Tuesday, November 14, 2006

Phosphorus Leaching Potential from Compost Amendments in a Carbonatic Soil.

Stewart Reed1, Dilip Shinde2, Kenichiro Konomi1, Krishnaswamy Jayachandran3, Peter Nkedi-Kizza4, and Mohammed Savabi1. (1) USDA-ARS, 13601 Old Cutler Rd, Miami, FL 33189-3388, (2) Everglades & Dry Tortugas National Parks, South Florida Ecosystem Office, 950 N Krome Ave 3rd Floor #31, Miami, FL -33030-4443, (3) Dept of Environmental Studies, Miami, FL 33199, (4) University of Florida, Dept. Soil & Water Science, 2169 McCarty Univ. of Florida, Gainesville, FL 32611-0151

Composts are applied to carbonatic soils in south Florida to improve their physical characteristics and increase water retention. Blends of biosolids and municipal waste are often combined to increase the nutrient content of the compost. However, the high P content of some compost has led to concerns about the potential for P movement into shallow ground water. Studies were conducted to determine the potential for P leaching in soil amended with municipal solid waste and biosolids (Bio), clean organic waste (COW) and Bedminster (Bed) composts. Bed was the most suitable of the composts used in terms of a lower potential for P leaching as a result of enhanced P sorption in the amended soil. Each compost-amended soil demonstrated a slight decrease in P leaching at 1 pore volume (PV) after simulated rainfall (21 cm). Pore volume was defined as the total volume in a column less the volume of solids. The high P content of the composts made it unlikely that additions of these materials to soil would improve P sorption capacity. However, Bed and COW did not significantly increase P leaching above that of the soil. Caution should be exercised when applying these composts since materials themselves contain an enormous amount of phosphorus that could be eventually transported into the groundwater.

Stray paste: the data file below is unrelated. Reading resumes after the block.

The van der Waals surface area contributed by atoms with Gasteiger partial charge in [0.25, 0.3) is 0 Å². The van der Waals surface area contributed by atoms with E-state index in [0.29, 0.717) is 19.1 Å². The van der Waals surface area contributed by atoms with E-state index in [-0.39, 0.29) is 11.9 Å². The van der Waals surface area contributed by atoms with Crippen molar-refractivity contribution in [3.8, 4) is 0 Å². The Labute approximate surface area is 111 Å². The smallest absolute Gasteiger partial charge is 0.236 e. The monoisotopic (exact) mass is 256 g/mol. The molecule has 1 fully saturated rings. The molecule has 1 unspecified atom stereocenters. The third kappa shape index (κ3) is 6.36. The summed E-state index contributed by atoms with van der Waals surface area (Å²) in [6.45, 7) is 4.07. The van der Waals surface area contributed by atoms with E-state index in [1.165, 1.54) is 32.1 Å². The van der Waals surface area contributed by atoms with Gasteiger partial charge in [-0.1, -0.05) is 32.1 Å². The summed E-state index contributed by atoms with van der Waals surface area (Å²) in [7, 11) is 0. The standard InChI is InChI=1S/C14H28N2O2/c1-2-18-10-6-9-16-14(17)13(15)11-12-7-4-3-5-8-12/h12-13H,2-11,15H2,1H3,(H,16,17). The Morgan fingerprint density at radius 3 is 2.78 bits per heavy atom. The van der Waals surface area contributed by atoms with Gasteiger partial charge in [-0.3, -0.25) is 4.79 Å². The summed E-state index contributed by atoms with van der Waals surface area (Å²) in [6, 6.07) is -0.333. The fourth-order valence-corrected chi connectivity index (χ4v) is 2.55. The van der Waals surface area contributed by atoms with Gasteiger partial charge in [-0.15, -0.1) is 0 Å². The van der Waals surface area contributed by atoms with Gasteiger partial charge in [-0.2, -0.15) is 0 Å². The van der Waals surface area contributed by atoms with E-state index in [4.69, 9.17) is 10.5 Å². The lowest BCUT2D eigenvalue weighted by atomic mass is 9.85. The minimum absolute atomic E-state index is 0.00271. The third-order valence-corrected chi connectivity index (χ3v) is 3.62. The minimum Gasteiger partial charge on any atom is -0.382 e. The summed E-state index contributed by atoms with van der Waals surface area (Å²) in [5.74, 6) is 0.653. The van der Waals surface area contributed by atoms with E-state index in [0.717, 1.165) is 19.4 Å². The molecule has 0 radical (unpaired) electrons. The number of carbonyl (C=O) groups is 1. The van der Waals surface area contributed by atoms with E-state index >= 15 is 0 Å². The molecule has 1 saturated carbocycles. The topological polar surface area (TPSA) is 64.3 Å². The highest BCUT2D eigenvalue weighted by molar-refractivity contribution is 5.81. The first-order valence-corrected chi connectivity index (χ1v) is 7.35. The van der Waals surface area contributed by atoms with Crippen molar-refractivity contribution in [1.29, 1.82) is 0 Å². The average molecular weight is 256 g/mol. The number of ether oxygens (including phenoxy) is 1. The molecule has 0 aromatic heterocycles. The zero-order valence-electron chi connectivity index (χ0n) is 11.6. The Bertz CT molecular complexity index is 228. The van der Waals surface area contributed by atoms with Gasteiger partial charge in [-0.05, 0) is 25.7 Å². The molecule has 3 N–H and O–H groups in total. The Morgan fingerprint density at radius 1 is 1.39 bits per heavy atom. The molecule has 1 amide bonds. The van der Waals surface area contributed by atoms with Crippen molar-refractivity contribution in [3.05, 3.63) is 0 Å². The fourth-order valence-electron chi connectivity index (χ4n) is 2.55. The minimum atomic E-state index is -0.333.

Handout (.pdf format, 346.0 kb)